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    Author(s): Jonathan G. Martin; Brian D. Kloeppel; Tara L. Schaefer; Darrin L. Kimbler; Steven G. McNulty
    Date: 1998
    Source: Canadian Journal of Forest Research. 28: 1648-1659. (Editor’s note: Steven G. McNulty, Southern Research Station project leader and scientist, co-authored this publication.)
    Publication Series: Miscellaneous Publication
    PDF: View PDF  (479 KB)

    Description

    Allometric equations were developed for mature trees of 10 deciduous species (Acer rubrum L.; Betula lenta L.; Carya spp.; Cornus florida L.; Liriodendron tulipifera L.; Oxydendrum arboreum (L.) DC.; Quercus alba L.; Quercus coccinea Muenchh.; Quercus prinus L.; and Quercus rubra L.) at the Coweeta Hydrologic Laboratory in Western North Carolina, U.S.A. These equations included the following dependent variables: stem wood mass, stem bark mass, branch mass, total wood mass, foliage mass, total biomass, foliage area, stem surface area, sapwood volume, and total tree volume. High correlation coefficients (R2) were observed for all variables versus stem diameter, with the highest being for total tree biomass, which ranged from 0.981 for Oxydendrum arboreum to 0.999 for Quercus coccinea. Foliage area had the lowest R2 values, ranging from 0.555 for Quercus alba to 0.962 for Betula lenta. When all species were combined, correlation coefficients ranged from 0.822 for foliage area to 0.986 for total wood mass, total tree biomass, and total tree volume. Species with ring versus diffuse/semiring porous wood anatomy exhibited higher leaf area with a given cross-sectional sapwood area, as well as lower total sapwood volume. Liriodendron tulipifera contained one of the highest foliar nitrogen concentrations and had consistently low branch, bark, sapwood, and heartwood nitrogen contents. For a tree diameter of 50 cm, Carya spp. exhibited the highest total nitrogen content, whereas Liriodendron tulipifera exhibited the lowest.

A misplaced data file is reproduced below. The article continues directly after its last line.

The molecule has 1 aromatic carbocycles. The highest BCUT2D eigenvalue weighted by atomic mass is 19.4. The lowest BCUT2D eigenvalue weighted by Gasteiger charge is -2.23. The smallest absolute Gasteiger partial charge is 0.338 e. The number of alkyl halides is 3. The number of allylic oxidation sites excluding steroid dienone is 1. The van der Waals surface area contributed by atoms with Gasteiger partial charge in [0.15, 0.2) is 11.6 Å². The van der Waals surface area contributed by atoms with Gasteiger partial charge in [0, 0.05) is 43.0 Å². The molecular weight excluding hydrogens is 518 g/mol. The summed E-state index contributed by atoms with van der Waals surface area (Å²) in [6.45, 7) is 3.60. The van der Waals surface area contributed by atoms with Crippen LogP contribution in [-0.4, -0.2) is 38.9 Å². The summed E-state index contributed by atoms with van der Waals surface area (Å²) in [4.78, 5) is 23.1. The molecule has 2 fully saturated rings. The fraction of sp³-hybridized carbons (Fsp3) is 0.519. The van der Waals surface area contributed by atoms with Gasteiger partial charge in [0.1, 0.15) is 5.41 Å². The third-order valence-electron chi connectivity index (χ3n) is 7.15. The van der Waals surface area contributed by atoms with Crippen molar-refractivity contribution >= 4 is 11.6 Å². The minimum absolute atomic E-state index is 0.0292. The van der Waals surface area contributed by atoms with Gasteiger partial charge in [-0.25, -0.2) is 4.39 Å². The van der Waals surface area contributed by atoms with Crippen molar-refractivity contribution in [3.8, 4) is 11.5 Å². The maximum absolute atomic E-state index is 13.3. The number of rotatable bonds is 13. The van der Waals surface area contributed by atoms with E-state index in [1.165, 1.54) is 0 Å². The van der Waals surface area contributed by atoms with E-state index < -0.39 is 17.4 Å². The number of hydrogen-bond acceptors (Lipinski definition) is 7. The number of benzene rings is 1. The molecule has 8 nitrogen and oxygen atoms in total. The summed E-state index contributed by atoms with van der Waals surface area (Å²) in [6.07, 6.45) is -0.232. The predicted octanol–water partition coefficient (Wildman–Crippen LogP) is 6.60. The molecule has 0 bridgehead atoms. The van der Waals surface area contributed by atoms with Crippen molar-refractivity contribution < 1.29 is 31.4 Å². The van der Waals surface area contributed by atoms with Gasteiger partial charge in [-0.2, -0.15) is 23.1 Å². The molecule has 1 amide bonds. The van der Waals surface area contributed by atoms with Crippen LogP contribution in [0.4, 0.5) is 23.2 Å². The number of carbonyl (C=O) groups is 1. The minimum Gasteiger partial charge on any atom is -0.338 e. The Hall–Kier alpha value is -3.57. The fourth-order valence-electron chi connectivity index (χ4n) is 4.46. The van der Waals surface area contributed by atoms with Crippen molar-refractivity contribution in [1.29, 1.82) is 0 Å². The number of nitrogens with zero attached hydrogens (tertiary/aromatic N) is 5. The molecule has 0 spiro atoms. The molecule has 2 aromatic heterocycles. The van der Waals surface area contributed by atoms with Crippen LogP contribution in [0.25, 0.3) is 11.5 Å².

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    Citation

    Martin, Jonathan G.; Kloeppel, Brian D.; Schaefer, Tara L.; Kimbler, Darrin L.; McNulty, Steven G. 1998. Aboveground biomass and nitrogen allocation of ten deciduous southern Appalachian tree species. Canadian Journal of Forest Research. 28: 1648-1659. (Editor’s note: Steven G. McNulty, Southern Research Station project leader and scientist, co-authored this publication.)

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